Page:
Award Alumni

2022 Bob Hawke Landcare Award WINNER


Mr Maynard is the inventor of the No Kill Cropping System, a unique, revolutionary technique that relies on the retention of full grassland functions and consumption of almost no external inputs. He also initiated the Constructive Farming Cooperative- a group of farmers and researchers committed to extending the application of regenerative agricultural techniques, developed the Stress Free Stockmanship competencies, and pioneered a new field of animal behavioural science called Self Herding alongside Dr Dean Revell.

Mr Maynard’s sustainable methods came about in an attempt to remove the choice between productive farming and conserving plants and native wildlife by showing farmers that both can be achieved together. Putting his theories in to practice on his own property, Willydah, Mr Maynard and his family have planted over 200,000 trees and tens of thousands of saltbushes to regenerate the farm.

Not only is Willydah regularly visited by farmers and representatives of industries to learn his farming systems, but for decades Mr Maynard’s fantastic work has seen him travel across Australia, speaking at events and conducting seminars and workshops to teach farmers keen to adopt his systems. His extensive experience and passion for sustainable agriculture and landcare has also led him to share his knowledge and skills with farmers and landcarers across Australia and form the Constructive Farming Cooperative, a group of farmers and researchers committed to extending the application of regenerative agricultural techniques.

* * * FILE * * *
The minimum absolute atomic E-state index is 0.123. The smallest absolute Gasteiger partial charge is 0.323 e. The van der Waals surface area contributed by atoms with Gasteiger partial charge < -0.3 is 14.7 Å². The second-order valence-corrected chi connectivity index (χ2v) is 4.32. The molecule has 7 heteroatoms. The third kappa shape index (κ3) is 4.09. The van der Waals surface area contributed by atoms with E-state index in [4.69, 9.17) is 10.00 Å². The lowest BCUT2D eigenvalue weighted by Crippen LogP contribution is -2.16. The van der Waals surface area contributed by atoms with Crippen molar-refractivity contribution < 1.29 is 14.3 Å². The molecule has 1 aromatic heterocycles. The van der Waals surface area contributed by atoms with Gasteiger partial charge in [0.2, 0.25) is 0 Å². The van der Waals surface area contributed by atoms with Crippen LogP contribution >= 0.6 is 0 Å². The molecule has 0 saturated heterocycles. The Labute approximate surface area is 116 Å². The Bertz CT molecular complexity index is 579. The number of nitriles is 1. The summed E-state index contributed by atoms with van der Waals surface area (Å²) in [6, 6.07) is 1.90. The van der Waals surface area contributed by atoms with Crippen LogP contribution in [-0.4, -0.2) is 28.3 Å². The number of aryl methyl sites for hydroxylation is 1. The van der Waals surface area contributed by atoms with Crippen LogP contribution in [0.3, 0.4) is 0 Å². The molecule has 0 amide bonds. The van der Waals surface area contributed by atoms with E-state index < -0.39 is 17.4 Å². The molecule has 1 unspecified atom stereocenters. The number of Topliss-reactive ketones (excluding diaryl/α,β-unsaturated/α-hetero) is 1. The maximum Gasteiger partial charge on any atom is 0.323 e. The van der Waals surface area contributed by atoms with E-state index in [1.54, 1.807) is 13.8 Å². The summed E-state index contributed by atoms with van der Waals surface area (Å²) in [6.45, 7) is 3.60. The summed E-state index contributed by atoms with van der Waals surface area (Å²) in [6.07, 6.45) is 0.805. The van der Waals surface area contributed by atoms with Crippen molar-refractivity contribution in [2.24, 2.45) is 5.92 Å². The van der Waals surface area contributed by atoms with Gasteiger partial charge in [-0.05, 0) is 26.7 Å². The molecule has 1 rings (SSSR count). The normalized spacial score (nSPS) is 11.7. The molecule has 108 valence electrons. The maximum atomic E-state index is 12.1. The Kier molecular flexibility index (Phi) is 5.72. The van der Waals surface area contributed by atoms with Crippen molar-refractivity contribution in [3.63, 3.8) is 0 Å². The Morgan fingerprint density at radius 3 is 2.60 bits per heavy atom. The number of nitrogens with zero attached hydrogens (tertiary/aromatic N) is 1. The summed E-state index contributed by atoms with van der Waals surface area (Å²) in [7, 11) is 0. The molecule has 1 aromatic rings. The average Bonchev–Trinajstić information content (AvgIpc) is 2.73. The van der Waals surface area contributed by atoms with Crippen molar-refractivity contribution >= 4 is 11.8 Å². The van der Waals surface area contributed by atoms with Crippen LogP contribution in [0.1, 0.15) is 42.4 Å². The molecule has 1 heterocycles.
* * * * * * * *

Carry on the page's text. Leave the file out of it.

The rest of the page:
“The biggest challenge facing Australian farmers today is to integrate sustainable environmental practices with a practical, profitable production system. No Kill Cropping is a game changer for sustainable farming because it lets farmers change easily and quickly between a grazing enterprise and cropping enterprise in the one paddock,” says Mr Maynard.

“I really believe that farmers have the opportunity to work together to address some of the greatest pressures facing us globally such as climate change and species decline. I hope that my work will inspire others to begin their own sustainable farming journey and contribute to a greener future for Australian farming.”

2020 Bob Hawke Landcare Award WINNER


In 1991, Victorian farmer Andrew Stewart developed a whole farm plan to regenerate Yan Yan Gurt West Farm- a 230-hectare regenerative grazing and agroforestry property. Over 30 years he and his family established 50,000 trees and shrubs, forming a network of wildlife corridors meandering across the farming landscape providing soil, pasture and livestock protection, nutrient cycling, waterway protection, and improved mental well-being for people who live, work and visit the farm.

Passionate about supporting sustainable agriculture as a way to benefit future generations and address the climate emergency, after winning the 2020 Bob Hawke Landcare Award, Andrew has broadened his advocacy for landcare and agroforestry including educating future generations of landcarers through webinars and tours for schools, universities and other tertiary institutions.

2018 Bob Hawke Landcare Award WINNER


A trailblazing biodynamic farmer and grazier, NSW farmer Charlie Arnott practices regenerative farming, organic, biodynamic and holistic grazing principles on his 5000-acre mixed farming property. Having been an active landcarer since the inception of the Landcare movement in 1989, Charlie has won several agricultural industry awards for leadership, resource management and conservation through his commitment to using a landcare approach to farming.